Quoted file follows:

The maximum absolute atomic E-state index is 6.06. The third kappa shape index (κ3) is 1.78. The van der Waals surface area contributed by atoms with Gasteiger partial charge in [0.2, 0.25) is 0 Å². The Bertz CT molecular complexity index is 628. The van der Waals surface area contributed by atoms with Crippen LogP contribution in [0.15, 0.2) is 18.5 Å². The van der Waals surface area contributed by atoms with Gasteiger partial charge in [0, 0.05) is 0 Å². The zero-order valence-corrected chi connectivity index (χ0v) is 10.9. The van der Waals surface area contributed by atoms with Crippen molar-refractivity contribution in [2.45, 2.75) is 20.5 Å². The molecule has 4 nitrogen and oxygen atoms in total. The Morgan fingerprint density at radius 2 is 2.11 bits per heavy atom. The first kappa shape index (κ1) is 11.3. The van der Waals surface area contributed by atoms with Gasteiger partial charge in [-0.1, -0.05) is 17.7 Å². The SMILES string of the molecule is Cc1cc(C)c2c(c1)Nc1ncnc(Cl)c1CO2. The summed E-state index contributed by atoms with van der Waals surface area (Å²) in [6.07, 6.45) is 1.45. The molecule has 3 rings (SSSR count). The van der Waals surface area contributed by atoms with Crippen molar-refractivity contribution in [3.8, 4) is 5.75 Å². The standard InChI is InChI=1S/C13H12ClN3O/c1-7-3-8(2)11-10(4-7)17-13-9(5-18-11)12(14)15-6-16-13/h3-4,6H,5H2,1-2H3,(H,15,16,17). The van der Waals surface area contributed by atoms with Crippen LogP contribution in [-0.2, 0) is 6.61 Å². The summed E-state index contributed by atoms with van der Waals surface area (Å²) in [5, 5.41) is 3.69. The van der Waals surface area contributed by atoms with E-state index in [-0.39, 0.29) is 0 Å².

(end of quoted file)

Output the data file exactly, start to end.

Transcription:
The maximum absolute atomic E-state index is 6.06. The third kappa shape index (κ3) is 1.78. The van der Waals surface area contributed by atoms with Gasteiger partial charge in [0.2, 0.25) is 0 Å². The Bertz CT molecular complexity index is 628. The van der Waals surface area contributed by atoms with Crippen LogP contribution in [0.15, 0.2) is 18.5 Å². The van der Waals surface area contributed by atoms with Gasteiger partial charge in [0, 0.05) is 0 Å². The zero-order valence-corrected chi connectivity index (χ0v) is 10.9. The van der Waals surface area contributed by atoms with Crippen molar-refractivity contribution in [2.45, 2.75) is 20.5 Å². The molecule has 4 nitrogen and oxygen atoms in total. The Morgan fingerprint density at radius 2 is 2.11 bits per heavy atom. The first kappa shape index (κ1) is 11.3. The van der Waals surface area contributed by atoms with Gasteiger partial charge in [-0.1, -0.05) is 17.7 Å². The SMILES string of the molecule is Cc1cc(C)c2c(c1)Nc1ncnc(Cl)c1CO2. The summed E-state index contributed by atoms with van der Waals surface area (Å²) in [6.07, 6.45) is 1.45. The molecule has 3 rings (SSSR count). The van der Waals surface area contributed by atoms with Crippen molar-refractivity contribution in [3.8, 4) is 5.75 Å². The standard InChI is InChI=1S/C13H12ClN3O/c1-7-3-8(2)11-10(4-7)17-13-9(5-18-11)12(14)15-6-16-13/h3-4,6H,5H2,1-2H3,(H,15,16,17). The van der Waals surface area contributed by atoms with Crippen LogP contribution in [-0.2, 0) is 6.61 Å². The summed E-state index contributed by atoms with van der Waals surface area (Å²) in [5, 5.41) is 3.69. The van der Waals surface area contributed by atoms with E-state index in [-0.39, 0.29) is 0 Å².